• Choose to keep both sets will result in an OWL 2 Full ontology that is undecidable, and it is then compatible only with FOL and HOL ontologies.

As serious final note: there’s still fun to be had on the logic side of things with countermodels and sub-networks and such, and with refining the conflict resolution to assist ontology engineers better. (or: TBC)

As less serious final note: the working title of early drafts of the paper was “DOLifying mereo(topo)logy”, but at some point we chickened out and let go of that frivolity.



[1] Keet, C.M., Kutz, O. Orchestrating a Network of Mereo(topo)logical Theories. Ninth International Conference on Knowledge Capture (K-CAP’17), Austin, Texas, USA, December 4-6, 2017. ACM Proceedings.

Logic, diagrams, or natural language for representing temporal constraints in conceptual modeling languages?

Spoiler alert of the answer: it depends. In this post, I’ll trace it back to how we got to that conclusion and refine it to what it depends on.

There are several conceptual modelling languages with extensions for temporal constraints that then will be used in a database to ensure data integrity with respect to the business rules. For instance, there may be a rule for some information system that states that “all managers in a company must have been employees of that company already” or “all postgraduate students must also be a teaching assistant for some time during their studies”. The question then becomes how to get the modellers to model this sort of information in the best way. The first step in that direction is figuring out the best way to represent temporal constraints. We already know that icons aren’t that unambiguous and easy [1], which leaves the natural language rendering devised recently [2], or one of the logic-based notations, such as the temporal Description Logic DLRUS [3]. So, the questions to investigate thus became, more precisely:

  • Which representation is preferred for representing temporal information: formal semantics, Description Logics (DL), a coding-style notation, diagrams, or template-based (pseudo-)natural language sentences?
  • What would be easier to understand by modellers: a succinct logic-based notation, a graphical notation, or a ‘coding style’ notation?

To answer these questions, my collaborator, Sonia Berman (also at UCT) and I conducted a survey to find out modeller preference(s) and understanding of these representation modes. The outcome of the experiment is about to be presented at the 36th International Conference on Conceptual Modeling (ER’17) that will be held next week in Valencia, Spain, and is described in more detail in the paper “Determining the preferred representation of temporal constraints in conceptual models” [4].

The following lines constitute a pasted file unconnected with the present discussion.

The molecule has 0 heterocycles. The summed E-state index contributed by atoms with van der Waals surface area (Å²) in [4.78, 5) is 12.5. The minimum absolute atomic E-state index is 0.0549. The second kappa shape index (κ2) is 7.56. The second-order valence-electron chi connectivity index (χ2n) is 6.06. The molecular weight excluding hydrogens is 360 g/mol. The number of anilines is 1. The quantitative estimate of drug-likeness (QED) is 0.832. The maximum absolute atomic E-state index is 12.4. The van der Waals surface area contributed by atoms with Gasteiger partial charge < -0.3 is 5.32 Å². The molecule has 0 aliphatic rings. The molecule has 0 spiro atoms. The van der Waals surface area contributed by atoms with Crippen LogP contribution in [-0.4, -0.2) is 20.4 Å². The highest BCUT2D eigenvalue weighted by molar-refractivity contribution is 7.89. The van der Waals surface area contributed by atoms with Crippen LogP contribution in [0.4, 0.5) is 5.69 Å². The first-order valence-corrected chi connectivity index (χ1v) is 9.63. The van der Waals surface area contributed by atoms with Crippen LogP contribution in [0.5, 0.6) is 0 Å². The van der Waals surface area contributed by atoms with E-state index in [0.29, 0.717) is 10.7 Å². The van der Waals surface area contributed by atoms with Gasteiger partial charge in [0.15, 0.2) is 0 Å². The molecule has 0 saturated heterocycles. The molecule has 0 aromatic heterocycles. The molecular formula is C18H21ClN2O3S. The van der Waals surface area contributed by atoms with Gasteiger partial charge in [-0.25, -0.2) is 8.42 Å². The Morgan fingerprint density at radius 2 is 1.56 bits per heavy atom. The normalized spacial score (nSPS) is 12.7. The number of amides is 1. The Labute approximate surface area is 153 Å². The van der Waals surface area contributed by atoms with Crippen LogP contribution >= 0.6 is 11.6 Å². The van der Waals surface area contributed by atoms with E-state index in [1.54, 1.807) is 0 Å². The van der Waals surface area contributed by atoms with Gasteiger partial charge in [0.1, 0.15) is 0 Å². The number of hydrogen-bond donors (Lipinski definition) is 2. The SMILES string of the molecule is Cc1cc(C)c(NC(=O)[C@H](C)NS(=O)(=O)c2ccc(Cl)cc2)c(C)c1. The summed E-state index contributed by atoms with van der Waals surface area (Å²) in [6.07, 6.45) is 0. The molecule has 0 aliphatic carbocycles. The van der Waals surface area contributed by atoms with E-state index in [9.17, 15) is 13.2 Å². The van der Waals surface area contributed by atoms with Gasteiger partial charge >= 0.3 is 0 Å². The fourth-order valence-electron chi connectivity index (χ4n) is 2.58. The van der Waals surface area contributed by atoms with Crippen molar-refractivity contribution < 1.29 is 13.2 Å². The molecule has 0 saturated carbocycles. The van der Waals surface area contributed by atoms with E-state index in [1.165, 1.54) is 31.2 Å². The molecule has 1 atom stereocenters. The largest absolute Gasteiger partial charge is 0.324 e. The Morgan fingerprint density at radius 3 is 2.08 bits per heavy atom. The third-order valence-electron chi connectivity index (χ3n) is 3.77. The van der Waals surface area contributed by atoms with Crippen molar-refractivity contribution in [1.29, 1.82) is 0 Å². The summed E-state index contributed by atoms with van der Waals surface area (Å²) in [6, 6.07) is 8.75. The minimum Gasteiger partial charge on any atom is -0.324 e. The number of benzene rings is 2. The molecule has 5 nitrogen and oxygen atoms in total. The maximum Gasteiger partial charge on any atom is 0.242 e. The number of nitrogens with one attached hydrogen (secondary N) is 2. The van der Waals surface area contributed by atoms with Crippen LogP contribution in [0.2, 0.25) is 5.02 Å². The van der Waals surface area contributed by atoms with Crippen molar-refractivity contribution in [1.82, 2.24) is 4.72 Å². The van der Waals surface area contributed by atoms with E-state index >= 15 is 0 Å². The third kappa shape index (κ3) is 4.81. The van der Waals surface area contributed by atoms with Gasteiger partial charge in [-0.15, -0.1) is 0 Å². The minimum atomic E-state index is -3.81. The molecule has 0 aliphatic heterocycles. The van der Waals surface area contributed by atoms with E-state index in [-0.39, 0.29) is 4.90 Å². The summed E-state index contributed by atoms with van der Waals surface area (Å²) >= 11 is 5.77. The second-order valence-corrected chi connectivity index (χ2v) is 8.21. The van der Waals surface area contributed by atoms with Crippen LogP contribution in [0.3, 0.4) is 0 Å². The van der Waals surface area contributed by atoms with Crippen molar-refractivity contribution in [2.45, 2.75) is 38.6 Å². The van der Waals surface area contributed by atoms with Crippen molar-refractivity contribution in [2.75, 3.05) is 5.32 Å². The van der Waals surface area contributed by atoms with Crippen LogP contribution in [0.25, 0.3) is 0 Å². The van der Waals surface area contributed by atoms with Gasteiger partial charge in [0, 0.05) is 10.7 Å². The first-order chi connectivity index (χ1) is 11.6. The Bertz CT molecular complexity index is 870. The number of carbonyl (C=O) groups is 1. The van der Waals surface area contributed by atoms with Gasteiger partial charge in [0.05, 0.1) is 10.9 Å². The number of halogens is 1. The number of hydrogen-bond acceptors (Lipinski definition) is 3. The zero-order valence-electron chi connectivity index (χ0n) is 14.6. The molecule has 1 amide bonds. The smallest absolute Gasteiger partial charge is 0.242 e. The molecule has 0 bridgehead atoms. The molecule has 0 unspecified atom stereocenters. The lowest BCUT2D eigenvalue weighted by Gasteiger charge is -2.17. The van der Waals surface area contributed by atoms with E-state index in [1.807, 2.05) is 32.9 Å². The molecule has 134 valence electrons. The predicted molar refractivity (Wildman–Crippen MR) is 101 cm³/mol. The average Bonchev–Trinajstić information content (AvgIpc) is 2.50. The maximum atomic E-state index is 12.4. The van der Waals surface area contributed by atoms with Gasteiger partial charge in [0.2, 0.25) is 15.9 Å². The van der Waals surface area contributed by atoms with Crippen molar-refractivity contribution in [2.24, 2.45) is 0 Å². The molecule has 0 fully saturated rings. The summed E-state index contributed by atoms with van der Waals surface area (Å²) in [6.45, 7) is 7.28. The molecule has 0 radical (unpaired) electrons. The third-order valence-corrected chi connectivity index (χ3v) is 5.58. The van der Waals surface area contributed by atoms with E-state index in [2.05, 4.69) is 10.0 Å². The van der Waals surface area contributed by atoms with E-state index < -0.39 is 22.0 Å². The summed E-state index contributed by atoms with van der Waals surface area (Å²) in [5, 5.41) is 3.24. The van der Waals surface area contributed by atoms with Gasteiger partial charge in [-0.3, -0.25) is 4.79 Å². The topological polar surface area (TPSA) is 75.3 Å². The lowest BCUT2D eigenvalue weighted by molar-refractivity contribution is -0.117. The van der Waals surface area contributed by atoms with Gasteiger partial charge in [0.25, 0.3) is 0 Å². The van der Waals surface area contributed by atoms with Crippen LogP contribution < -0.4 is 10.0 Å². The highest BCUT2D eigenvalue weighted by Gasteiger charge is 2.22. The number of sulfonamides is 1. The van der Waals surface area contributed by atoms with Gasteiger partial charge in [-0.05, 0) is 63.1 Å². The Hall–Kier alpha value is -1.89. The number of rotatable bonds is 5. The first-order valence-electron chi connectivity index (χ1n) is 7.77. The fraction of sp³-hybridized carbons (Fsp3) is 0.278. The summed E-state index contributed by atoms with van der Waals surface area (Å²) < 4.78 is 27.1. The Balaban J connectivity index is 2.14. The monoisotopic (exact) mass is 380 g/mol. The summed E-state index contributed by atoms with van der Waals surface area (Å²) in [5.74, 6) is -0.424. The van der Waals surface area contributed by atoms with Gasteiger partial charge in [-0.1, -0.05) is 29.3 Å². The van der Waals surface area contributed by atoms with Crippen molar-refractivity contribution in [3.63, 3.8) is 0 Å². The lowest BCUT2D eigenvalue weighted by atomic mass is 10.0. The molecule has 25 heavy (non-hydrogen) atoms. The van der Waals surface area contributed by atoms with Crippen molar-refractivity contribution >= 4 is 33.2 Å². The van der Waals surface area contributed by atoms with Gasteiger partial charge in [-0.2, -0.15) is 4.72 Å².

The survey consisted mainly of questions asking them about which representation they preferred, a few questions on trying to model it, and basic questions, like whether they had English as first language (see the questionnaire for details). Below is one of the questions to illustrate it.

One of the questions of the survey

Its option (a) is the semantics notation of the DLRUS Description Logic, its option (b) the short-hand notation in DLRUS, option (c) a coding-style notation we made up, and option (e) is the natural language rendering that came out of prior work [2]. Option (d) was devised for this experiment: it shows the constraint in the Temporal information Representation in Entity-Relationship Diagrams (TREND) language. TREND is an updated and extended version of ERVT [5], taking into account earlier published extensions for temporal relationships, temporal attributes, and quantitative constraints (e.g., ‘employee receives a bonus after two years’), a new extension for the distinction between optional and mandatory temporal constraints, and the notation preferences emanating from [1].

Here are some of the main quantitative results:

The top-rated representation modes and `dislike’ ratings.